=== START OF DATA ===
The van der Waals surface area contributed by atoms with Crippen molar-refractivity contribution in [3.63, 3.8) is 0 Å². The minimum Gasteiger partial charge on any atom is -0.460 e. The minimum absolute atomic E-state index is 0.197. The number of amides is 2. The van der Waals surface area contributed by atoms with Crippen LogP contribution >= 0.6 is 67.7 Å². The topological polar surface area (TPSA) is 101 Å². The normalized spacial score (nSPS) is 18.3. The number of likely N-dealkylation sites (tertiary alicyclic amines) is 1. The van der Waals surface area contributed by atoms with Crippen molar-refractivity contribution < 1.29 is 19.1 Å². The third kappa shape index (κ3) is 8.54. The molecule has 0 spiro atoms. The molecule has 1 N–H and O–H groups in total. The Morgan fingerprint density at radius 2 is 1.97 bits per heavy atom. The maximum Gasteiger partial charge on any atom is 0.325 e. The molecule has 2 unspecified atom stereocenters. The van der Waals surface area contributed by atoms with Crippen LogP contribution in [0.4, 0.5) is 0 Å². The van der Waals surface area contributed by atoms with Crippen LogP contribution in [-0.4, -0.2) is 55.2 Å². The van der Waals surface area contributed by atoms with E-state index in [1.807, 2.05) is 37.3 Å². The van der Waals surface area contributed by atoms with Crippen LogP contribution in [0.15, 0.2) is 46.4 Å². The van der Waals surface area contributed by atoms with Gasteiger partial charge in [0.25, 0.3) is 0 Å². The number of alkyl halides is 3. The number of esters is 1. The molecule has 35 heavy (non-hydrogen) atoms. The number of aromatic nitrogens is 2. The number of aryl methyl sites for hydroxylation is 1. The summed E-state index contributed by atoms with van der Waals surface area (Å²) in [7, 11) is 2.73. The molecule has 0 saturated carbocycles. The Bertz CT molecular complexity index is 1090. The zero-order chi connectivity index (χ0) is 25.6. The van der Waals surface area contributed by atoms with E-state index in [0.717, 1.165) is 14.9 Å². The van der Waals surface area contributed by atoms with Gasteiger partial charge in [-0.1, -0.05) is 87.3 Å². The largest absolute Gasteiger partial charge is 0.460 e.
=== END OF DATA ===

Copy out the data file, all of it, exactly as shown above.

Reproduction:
The van der Waals surface area contributed by atoms with Crippen molar-refractivity contribution in [3.63, 3.8) is 0 Å². The minimum Gasteiger partial charge on any atom is -0.460 e. The minimum absolute atomic E-state index is 0.197. The number of amides is 2. The van der Waals surface area contributed by atoms with Crippen LogP contribution >= 0.6 is 67.7 Å². The topological polar surface area (TPSA) is 101 Å². The normalized spacial score (nSPS) is 18.3. The number of likely N-dealkylation sites (tertiary alicyclic amines) is 1. The van der Waals surface area contributed by atoms with Crippen molar-refractivity contribution < 1.29 is 19.1 Å². The third kappa shape index (κ3) is 8.54. The molecule has 0 spiro atoms. The molecule has 1 N–H and O–H groups in total. The Morgan fingerprint density at radius 2 is 1.97 bits per heavy atom. The maximum Gasteiger partial charge on any atom is 0.325 e. The molecule has 2 unspecified atom stereocenters. The van der Waals surface area contributed by atoms with Crippen LogP contribution in [0.4, 0.5) is 0 Å². The van der Waals surface area contributed by atoms with Crippen LogP contribution in [-0.4, -0.2) is 55.2 Å². The van der Waals surface area contributed by atoms with E-state index in [1.807, 2.05) is 37.3 Å². The van der Waals surface area contributed by atoms with Crippen LogP contribution in [0.15, 0.2) is 46.4 Å². The van der Waals surface area contributed by atoms with Gasteiger partial charge in [0.25, 0.3) is 0 Å². The number of alkyl halides is 3. The number of esters is 1. The molecule has 35 heavy (non-hydrogen) atoms. The number of aromatic nitrogens is 2. The number of aryl methyl sites for hydroxylation is 1. The summed E-state index contributed by atoms with van der Waals surface area (Å²) in [7, 11) is 2.73. The molecule has 0 saturated carbocycles. The Bertz CT molecular complexity index is 1090. The zero-order chi connectivity index (χ0) is 25.6. The van der Waals surface area contributed by atoms with E-state index in [0.717, 1.165) is 14.9 Å². The van der Waals surface area contributed by atoms with Gasteiger partial charge in [-0.1, -0.05) is 87.3 Å². The largest absolute Gasteiger partial charge is 0.460 e.